On a pilgrimage to Lourdes in 1938 the Oblate Provincial, Fr Michael Ryan OMI, was introduced to the Archbishop of Birmingham, Dr Williams. He made it known to His Grace that the Oblates would be very willing to open a house in the Archdiocese of Birmingham if a vacancy occurred. As a result, St Anne's parish was placed in the care of the Oblate Fathers on the death of Canon Villiers on 19th October 1938. The first Oblates arrived in St Anne's on 2nd November 1938. Since that time over 60 Oblate priests and brothers have ministered in this area from St Anne's Church.
The Missionary Oblates of Mary Immaculate were founded in 1816 by St Eugene de Mazenod (1782-1861)
During the 1950s and 60s immigration from Ireland was massive. Very many came to Birmingham. Often they came with no contact, no accommodation and no job. This was a problem for the Irish in Birmingham. The priests at St. Anne's realised the situation and through the Legion of Mary and others, they organised pairs of volunteers to meet the 6.10 am boat train at New Street Station. They were wearing armbands and when they found people with no place to go they brought them first to St. Anne's and later to the Irish Welfare Centre at Moat Row. There they would get something to eat, and the priests would try to find them accommodation and a job.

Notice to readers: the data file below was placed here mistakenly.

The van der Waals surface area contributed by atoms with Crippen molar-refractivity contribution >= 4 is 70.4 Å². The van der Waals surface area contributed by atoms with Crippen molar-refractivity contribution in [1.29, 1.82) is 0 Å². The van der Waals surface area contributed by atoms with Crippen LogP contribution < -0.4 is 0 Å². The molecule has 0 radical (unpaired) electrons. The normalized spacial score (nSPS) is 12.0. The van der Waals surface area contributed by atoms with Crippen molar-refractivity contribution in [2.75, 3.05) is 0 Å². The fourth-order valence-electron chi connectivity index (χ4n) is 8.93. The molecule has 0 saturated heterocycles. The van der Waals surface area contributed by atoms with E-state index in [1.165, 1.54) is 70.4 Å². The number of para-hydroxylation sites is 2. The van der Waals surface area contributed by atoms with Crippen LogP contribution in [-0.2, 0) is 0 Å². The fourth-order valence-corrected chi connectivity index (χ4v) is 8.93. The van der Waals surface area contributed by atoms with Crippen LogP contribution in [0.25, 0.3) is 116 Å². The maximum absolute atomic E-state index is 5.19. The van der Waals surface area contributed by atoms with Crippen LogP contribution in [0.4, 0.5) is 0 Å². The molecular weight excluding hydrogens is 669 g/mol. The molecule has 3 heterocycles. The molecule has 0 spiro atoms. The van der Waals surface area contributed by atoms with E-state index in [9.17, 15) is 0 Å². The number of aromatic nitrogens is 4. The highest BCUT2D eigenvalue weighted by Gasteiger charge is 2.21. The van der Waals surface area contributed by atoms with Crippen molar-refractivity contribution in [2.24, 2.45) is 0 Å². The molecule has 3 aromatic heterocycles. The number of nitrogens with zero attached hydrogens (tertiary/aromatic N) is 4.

From this beginning the Irish Welfare and Information Centre began to grow into what it is today.
St. Anne's Hostel
Around St. Anne's there were many, far too many, homeless and inadequate men. One of the priests from St. Anne's, Fr. Paschal Dillon, realised that they needed some sort of decent accommodation. Eventually he found a building at the back of the Paragon Hotel and acquired it for the purpose of feeding and accommodating the homeless.
This developed over many years of struggle, and now the social services of Birmingham City Council run it in a very professional way.
Oblates who have served at St.Anne’s :
Parish Priests serving St Anne’s: